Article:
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First and Second Great Awakening

Most major religious movements reflect significant shifts in religious beliefs and produce important social changes. Apply this generalization to TWO of the following: 17th century Puritanism, the First Great Awakening, the Second Great Awakening, the Social Gospel Movement

The First and the Second Great Awakening reflected significant shifts in religious beliefs and produced social changes: both were responses to the weakening and liberalizing of the Calvinist teachings, and ministers of both awakenings preached different beliefs from the past and their liberal present; both awakenings increased religious fervour in the American society, which resulted in various social changes.

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Both awakenings were responses to the weakening and liberalizing of the religion of its time period. Before the First Great Awakening, people were becoming less enthusiastic and committed to religion, as too many, the sermons of the orthodox clergymen, also known as the “Old Lights,” who emphasized erudite preaching, were tedious. In addition, many moved farther away from the churches, which decreased church membership. The religious fervour decreased to the extent that the Puritan ministers relied on the Half-Way Covenant in order to attract people to the churches, and many, such as the Arminians, preached that individual free will and good works determined salvation, and challenged the Puritan idea of predestination. Similarly, before the Second Great Awakening, religion became more liberal: many people, such as Jefferson and Franklin supported Deism, which embraced rationalism and thus supported science over the Bible and reason over revelation. Not only that, many rejected the Calvinist teachings of the original sin and denied Christ’s divinity, such as the Unitarian Church. These time periods when the Calvinist fervour began to decrease, which reflected a shift in religious belief, were when the First and Second Great Awakening took place in response to such liberalization.

The two awakenings, in response to the liberalization, emphasized beliefs different from the past and the liberal present. The First Great Awakening, led by Jonathan Edwards and Gilbert Tennet, reflected a shift in religious beliefs, and the ministers became to be known as the “New Lights” while the orthodox clergymen were the “Old Lights.” The New Lights emphasized emotionalism, in which they encouraged religious experience “from the heart than the head,” while the Old Lights emphasized the opposite. Thus, the sermons of the New Lights were full of enthusiasm and emotion, unlike the Old Lights’. Not only that, the New Lights believed in individual religious experience and that individuals didn’t need the Church ministers as a mediator, but only needed the Bible, unlike the Old Lights. In addition, the New Lights declared that salvation through good works (the beliefs of the followers of the liberalized religions) was foolish, as individuals had to completely depend on God’s grace.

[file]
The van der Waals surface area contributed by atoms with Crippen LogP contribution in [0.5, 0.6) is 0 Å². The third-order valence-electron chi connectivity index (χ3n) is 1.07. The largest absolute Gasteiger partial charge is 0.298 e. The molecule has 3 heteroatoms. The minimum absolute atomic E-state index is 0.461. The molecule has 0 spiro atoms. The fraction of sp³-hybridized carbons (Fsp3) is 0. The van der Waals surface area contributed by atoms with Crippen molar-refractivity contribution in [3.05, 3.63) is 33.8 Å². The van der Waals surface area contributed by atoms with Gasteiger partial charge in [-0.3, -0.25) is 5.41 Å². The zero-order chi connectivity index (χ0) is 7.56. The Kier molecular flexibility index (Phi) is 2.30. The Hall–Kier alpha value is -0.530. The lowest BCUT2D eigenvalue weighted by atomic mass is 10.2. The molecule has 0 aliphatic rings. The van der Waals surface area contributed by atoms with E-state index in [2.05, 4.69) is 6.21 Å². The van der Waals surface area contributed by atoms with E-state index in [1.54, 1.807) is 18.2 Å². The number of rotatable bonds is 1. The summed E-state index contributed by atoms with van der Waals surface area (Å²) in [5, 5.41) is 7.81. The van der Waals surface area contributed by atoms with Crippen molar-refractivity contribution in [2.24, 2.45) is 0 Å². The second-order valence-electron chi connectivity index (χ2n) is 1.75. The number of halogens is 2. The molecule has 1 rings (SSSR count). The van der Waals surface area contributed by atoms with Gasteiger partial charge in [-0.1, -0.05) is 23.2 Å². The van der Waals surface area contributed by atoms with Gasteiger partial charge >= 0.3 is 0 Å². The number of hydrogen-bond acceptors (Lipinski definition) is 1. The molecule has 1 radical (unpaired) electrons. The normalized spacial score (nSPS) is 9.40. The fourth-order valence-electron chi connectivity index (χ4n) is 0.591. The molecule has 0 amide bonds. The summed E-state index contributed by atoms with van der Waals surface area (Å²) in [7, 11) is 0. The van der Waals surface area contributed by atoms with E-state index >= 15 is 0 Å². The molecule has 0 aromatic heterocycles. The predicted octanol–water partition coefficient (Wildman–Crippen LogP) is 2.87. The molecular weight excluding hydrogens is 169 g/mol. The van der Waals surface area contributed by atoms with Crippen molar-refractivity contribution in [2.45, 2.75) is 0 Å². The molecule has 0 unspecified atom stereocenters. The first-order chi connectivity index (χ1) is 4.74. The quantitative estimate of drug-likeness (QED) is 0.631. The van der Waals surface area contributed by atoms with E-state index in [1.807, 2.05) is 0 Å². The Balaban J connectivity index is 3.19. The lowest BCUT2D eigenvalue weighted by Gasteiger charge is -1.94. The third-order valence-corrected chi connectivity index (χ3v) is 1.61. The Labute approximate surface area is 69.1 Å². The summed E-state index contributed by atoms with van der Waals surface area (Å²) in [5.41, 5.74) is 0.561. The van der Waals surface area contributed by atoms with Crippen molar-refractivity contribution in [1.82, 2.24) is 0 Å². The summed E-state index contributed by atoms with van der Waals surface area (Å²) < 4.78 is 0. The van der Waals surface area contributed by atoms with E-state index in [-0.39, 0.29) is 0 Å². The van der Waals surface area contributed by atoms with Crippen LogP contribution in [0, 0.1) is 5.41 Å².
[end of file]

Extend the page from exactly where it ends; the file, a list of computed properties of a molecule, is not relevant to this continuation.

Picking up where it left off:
This idea can be reflected in Edward’s most famous sermon “Sinners in the Hands of an Angry God”: “The God that holds you over the pit of hell much as one holds a spider or some loathsome insect over the fire.” By contrast, in the Second Great Awakening, led by Charles Finney and Peter Cartwright, the ministers believed that free will did play a role in the “road” towards salvation. For example, Finney preached that through faith and hard work, everyone could be saved. This reflected a shift away from the strong Calvinist teachings of predestination of the past. Not only that, the awakening reflected a shift away from the liberalized “environment”: with the fire-and-brimstone sermons observable in the first awakening, the preachers converted, with new methods such as anxious benches, thousands of people deemed sinners (for example, those who denied the divinity of the Christ and rejected the Bible). Indeed, the two reflected changes in beliefs.

The two awakenings also increased religious fervour in American society, which resulted in numerous social changes. Due to the First Great Awakening, church participation increased and so did missionary works among Indians and some Blacks. Also, it led to the emergence of new religious “New Lights” sects, such as the Methodists and the Baptists, and new “New Light” educational centers, such as Princeton, Brown, and Dartmouth. In addition, for the first time in US history, the people participated in a spontaneous mass movement, which decreased sectionalism.

After the Second Great Awakening, church participation and missionary work increased. For example, the American Bible Society was established. Also, it led to the emergence of new religious sects, such as the Adventists and the Mormons, and the division between the Northern Methodists with their Southern counterpart. Most importantly, the second awakening led to significant social reforms, such as women’s rights, temperance, and abolition. These reforms were at many times headed by important females, whose participation in religion increased due to the awakening (Finney encouraged it), and gradually so did their participation in society: the females tried to save society from sins. Without a doubt, the two awakenings resulted in significant social changes.

The two Great Awakenings similarly reflected the shifts in religious beliefs, as the ministers preached those different from the past and their liberal present, in order to bring about significant social changes, mainly caused by the increase of religious fervour in America.

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